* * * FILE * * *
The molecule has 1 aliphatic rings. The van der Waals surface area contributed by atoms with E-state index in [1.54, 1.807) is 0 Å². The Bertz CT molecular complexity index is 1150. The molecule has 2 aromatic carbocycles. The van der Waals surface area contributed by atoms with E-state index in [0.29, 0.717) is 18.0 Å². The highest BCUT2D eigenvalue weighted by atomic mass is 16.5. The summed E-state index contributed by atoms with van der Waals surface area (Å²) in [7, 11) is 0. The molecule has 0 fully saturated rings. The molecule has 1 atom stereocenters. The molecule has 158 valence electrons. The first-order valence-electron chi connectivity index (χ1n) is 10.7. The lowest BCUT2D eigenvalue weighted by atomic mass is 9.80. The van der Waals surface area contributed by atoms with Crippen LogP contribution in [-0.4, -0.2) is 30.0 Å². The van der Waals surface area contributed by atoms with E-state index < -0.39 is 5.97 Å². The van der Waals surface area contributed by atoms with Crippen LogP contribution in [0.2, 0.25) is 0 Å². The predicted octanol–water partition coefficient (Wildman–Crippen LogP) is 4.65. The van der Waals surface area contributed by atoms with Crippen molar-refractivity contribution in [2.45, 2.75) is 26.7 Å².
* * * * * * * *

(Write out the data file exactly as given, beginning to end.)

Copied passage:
The molecule has 1 aliphatic rings. The van der Waals surface area contributed by atoms with E-state index in [1.54, 1.807) is 0 Å². The Bertz CT molecular complexity index is 1150. The molecule has 2 aromatic carbocycles. The van der Waals surface area contributed by atoms with E-state index in [0.29, 0.717) is 18.0 Å². The highest BCUT2D eigenvalue weighted by atomic mass is 16.5. The summed E-state index contributed by atoms with van der Waals surface area (Å²) in [7, 11) is 0. The molecule has 0 fully saturated rings. The molecule has 1 atom stereocenters. The molecule has 158 valence electrons. The first-order valence-electron chi connectivity index (χ1n) is 10.7. The lowest BCUT2D eigenvalue weighted by atomic mass is 9.80. The van der Waals surface area contributed by atoms with Crippen LogP contribution in [-0.4, -0.2) is 30.0 Å². The van der Waals surface area contributed by atoms with E-state index < -0.39 is 5.97 Å². The van der Waals surface area contributed by atoms with Crippen LogP contribution in [0.2, 0.25) is 0 Å². The predicted octanol–water partition coefficient (Wildman–Crippen LogP) is 4.65. The van der Waals surface area contributed by atoms with Crippen molar-refractivity contribution in [2.45, 2.75) is 26.7 Å².